It seems that these days departing from the “real world” is almost a necessity for people to develop a deeper level of engagement and explore nuanced meanings – without having the instant hook of a familiar landscape then they are forced to look deeper. ICM, Multiple Exposure, “creative” use of tilt-shift, etc are all departures from the real world or at least our daily perception of it. I’m reminded of Frances Hodgson’s comment in his recent review of Landmark, “It’s less about the fight for subject matter, and more about the fight for style”. Sometimes I feel that a more conventional approach is no longer deemed worthy because they’re “not clever/creative enough” or something.

    I quite like how you have explained your reasons for your more unconventional methods. I like how you talk about layers of meaning. For you this approach clearly works and seems to be taking you in the right direction. Yet for me at least for now I have plenty of path to explore on the conventional route. Perhaps one day I will tire also but for now I feel comfortable with my approach. Indeed I’m as happy as I’ve ever been with how I approach my work, the intent and mindfulness I bring to it yet without the frustration and inner turmoil that has blighted me in the past.

    And so I think what you say here is what I would say also – you’ve found something that works for you and that’s great. Equally I’ve found a place that I’m happy in. Perhaps our messages and thoughts are different, my images may not be as deep as yours, but I don’t see my work, my approach or my intention as superficial, one-dimensional or hollow. And so that’s why I perhaps reacted over sensitively to Lucy’s comment.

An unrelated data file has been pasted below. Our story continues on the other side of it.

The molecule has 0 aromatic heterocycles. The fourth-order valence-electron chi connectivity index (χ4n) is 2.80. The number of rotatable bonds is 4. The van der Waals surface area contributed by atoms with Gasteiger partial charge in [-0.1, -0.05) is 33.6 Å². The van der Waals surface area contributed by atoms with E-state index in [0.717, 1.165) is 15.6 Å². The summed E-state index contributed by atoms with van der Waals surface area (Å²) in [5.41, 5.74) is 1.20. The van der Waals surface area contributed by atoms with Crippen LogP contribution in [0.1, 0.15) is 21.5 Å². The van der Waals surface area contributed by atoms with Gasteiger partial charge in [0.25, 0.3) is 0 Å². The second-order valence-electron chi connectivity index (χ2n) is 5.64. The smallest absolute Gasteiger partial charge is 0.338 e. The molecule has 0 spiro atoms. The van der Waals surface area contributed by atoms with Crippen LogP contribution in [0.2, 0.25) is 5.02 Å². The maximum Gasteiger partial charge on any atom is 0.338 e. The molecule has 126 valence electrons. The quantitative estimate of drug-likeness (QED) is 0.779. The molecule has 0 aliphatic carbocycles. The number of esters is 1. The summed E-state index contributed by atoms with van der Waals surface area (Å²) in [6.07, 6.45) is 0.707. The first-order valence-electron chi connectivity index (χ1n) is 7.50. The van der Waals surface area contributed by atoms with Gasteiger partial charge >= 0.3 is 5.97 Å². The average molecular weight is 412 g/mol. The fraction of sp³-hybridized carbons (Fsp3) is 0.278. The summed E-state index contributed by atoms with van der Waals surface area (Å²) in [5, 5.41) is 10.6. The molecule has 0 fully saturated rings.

Ultimately I’m left to think we’ve all got a different take, different approaches, styles, backgrounds, meanings, reasons. We all have different ways of expressing and none is more right than the other. They’re just different, but different is good. I love your images. I couldn’t make similar and feel that they were any deeper than the images I already make – in fact they’d feel like hollow interpretations. So I think we’ve just got to listen to ourselves and go down the path that feels right.

    I hope at least some of that makes sense. Quite a difficult topic to think about, lots of arms and legs to it!  At the end of the day I just wanted to say that just because it’s conventional it’s not mindless visual junk food.

    Thought provoking stuff, thanks Rob (and Lucy – apologies again if I’ve put words in your mouth :)).

    (oh and I love the new series!)

    1. !/2